Top Menu Left

Top Menu Right

Subscriber-only Content

This audio content is accessible only to current Audio or Premium subscribers. For access, login, subscribe or upgrade your subscription.

Get Access...

Subscriber-only Content

This ebook content is accessible only to current Ebook or Premium subscribers. For access, login, subscribe or upgrade your subscription.

Get Access...

Review: His Dark Materials Trilogy, by Philip Pullman

From The Objective Standard, Vol. 6, No. 2.

His Dark Materials Trilogy, by Philip Pullman. New York: Laurel-Leaf (paperback).
The Golden Compass (1995, 351 pp.)
The Subtle Knife (1997, 288 pp.)
The Amber Spyglass (2000, 465 pp.)

While religious leaders want to establish the kingdom of heaven on Earth, the heroes of Philip Pullman’s His Dark Materials trilogy (The Golden Compass, The Subtle Knife, The Amber Spyglass) seek to overthrow the oppressive “kingdom” of heaven and establish a “republic” in its stead. This is the driving action in Pullman’s “young adult” fantasy series. And although the books are marketed to teens, the stories will, like all good literature, reward readers with more years and a few gray hairs as well.


The first novel, The Golden Compass (originally published in the United Kingdom as The Northern Lights) opens on a parallel Earth where humans and their daemons—the physical manifestations of their souls—live under the suffocating control of the Church and its security apparatus, the Magisterium. But oppression is furthest from the mind of twelve-year-old Lyra Belacqua and her daemon (pronounced “demon”) Pan: They’re too busy getting into trouble and having adolescent adventures in and around Oxford, in particular hassling the children of the Gyptians, wanderers who visit yearly on their barges. The Oxford kids and the Gyptian youngsters engage in a good-natured conflict in which they “gobble” each other, “Gobblers” being this Earth’s bogeymen. But things take a decidedly more grown-up turn when Lyra gets wrapped up in the machinations of her uncle, Lord Asriel, an explorer and iconoclast.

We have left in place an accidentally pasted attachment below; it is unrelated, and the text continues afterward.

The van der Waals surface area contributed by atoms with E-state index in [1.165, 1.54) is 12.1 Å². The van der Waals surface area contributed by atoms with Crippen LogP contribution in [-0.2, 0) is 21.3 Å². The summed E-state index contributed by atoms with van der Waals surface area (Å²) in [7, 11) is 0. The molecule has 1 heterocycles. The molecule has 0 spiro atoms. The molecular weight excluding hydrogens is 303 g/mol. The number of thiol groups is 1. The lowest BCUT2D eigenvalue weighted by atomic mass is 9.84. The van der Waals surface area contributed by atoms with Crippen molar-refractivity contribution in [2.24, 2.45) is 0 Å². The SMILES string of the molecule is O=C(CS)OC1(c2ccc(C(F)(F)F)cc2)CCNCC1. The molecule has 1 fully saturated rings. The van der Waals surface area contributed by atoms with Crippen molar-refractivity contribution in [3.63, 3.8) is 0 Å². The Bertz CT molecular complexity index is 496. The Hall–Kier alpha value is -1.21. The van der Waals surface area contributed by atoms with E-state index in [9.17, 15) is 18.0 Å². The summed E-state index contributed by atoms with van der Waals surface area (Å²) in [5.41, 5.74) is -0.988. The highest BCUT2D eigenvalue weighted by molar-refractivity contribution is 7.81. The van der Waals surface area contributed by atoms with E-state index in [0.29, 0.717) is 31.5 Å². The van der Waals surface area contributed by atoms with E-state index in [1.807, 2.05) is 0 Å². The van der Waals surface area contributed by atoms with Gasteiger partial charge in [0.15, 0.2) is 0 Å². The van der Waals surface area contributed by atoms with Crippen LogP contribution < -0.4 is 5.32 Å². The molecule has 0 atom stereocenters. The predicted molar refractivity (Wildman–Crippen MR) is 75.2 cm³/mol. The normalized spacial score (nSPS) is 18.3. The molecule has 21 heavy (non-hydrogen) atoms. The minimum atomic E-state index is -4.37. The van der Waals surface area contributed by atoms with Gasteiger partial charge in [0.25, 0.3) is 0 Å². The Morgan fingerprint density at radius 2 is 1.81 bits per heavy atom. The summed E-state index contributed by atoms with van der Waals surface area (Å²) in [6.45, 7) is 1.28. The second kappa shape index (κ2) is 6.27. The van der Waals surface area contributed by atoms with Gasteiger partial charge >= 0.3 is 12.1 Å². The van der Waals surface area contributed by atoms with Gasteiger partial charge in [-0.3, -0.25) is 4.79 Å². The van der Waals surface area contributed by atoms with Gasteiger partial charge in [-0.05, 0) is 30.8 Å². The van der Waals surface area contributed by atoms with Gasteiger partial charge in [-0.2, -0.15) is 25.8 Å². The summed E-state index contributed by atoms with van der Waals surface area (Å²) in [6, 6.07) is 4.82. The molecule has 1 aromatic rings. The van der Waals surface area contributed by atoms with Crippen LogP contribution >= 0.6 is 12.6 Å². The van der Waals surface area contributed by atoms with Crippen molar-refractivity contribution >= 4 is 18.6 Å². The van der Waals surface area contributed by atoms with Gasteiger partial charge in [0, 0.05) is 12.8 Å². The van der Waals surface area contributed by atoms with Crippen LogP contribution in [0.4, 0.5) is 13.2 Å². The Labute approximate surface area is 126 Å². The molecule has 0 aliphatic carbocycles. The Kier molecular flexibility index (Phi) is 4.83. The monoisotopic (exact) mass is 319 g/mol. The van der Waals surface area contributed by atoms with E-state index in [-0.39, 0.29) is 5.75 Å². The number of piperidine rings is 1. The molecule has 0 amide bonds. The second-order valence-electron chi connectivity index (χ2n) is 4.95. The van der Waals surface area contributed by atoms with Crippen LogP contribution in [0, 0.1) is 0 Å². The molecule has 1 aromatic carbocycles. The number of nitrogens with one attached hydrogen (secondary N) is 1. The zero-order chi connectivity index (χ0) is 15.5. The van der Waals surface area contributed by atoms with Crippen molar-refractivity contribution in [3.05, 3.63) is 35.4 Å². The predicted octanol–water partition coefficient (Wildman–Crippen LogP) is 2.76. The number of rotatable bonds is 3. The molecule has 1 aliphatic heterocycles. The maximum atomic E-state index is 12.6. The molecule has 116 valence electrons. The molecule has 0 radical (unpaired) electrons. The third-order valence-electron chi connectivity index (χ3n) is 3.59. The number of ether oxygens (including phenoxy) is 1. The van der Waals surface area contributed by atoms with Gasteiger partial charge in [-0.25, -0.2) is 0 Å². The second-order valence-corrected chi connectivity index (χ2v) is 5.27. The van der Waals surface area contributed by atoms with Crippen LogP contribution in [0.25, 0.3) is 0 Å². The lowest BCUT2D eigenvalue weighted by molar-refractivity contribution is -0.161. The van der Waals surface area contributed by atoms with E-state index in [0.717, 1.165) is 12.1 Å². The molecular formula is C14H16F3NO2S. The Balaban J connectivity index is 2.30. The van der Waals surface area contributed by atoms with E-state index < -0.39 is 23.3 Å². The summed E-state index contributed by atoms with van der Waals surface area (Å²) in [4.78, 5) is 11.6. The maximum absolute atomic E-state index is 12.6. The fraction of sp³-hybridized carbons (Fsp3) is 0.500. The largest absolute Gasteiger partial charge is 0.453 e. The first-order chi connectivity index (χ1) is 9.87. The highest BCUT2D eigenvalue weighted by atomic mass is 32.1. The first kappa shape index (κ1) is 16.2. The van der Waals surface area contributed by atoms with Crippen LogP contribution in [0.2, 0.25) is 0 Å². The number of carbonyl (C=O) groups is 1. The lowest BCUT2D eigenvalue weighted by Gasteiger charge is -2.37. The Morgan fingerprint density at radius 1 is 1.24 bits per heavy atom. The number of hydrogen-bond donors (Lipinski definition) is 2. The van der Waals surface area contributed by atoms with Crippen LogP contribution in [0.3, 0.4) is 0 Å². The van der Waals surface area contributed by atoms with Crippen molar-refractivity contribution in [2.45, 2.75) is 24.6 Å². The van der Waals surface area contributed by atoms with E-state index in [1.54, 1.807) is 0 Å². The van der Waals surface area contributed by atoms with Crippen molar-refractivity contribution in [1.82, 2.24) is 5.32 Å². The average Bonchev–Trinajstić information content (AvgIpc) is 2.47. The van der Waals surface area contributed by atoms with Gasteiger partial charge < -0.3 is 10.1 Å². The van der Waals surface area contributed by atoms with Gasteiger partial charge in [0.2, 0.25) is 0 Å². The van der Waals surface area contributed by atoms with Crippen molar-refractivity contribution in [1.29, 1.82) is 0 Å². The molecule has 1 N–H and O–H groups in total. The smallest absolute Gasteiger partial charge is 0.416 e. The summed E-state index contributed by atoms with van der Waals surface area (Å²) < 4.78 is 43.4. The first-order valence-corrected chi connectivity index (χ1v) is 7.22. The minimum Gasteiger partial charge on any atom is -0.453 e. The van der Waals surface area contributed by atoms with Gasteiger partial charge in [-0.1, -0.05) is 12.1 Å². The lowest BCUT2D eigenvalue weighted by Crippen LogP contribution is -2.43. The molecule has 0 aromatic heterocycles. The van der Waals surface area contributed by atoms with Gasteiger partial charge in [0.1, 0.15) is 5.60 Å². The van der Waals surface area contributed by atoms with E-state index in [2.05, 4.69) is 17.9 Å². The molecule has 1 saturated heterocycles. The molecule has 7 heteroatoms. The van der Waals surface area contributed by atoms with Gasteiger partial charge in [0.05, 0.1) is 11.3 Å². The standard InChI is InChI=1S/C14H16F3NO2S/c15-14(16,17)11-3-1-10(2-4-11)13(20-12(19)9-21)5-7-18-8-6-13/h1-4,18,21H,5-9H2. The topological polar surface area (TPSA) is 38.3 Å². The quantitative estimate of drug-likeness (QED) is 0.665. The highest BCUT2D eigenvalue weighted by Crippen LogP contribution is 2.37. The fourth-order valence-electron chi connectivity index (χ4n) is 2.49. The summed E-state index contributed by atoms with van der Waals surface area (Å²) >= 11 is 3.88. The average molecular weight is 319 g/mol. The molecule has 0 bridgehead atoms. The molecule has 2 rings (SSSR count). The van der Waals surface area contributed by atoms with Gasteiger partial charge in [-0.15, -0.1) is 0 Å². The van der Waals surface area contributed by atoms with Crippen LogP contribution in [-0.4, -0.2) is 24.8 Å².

After saving Asriel from an assassination attempt and learning from him and his colleagues a bit about the mysterious “Dust,” a subject that the other adults avoid discussing at all costs, Lyra is introduced to the malevolent Mrs. Coulter and is subsequently sent to live with her. Before she leaves Oxford, Lyra is given a truth-telling device called an altheiometer—the golden compass of the title. Powered by Dust, it can discern what’s hidden in the heart of any man, woman, or beast. While living with Mrs. Coulter—who, naturally, covets the altheiometer—Lyra discovers that Gobblers actually exist and have been kidnapping children for a dark purpose related to Dust. Eventually, Lyra goes north to rescue a kidnapped friend and makes the acquaintance of aeronaut Lee Scoresby and his rabbit daemon Hester, as well as witches and militaristic armored polar bears. The novel ends on a cliffhanger—and a dark revelation about the nature of Lord Asriel’s work. . . .

To continue reading: Log in or Subscribe

← Return to Summer 2011 Contents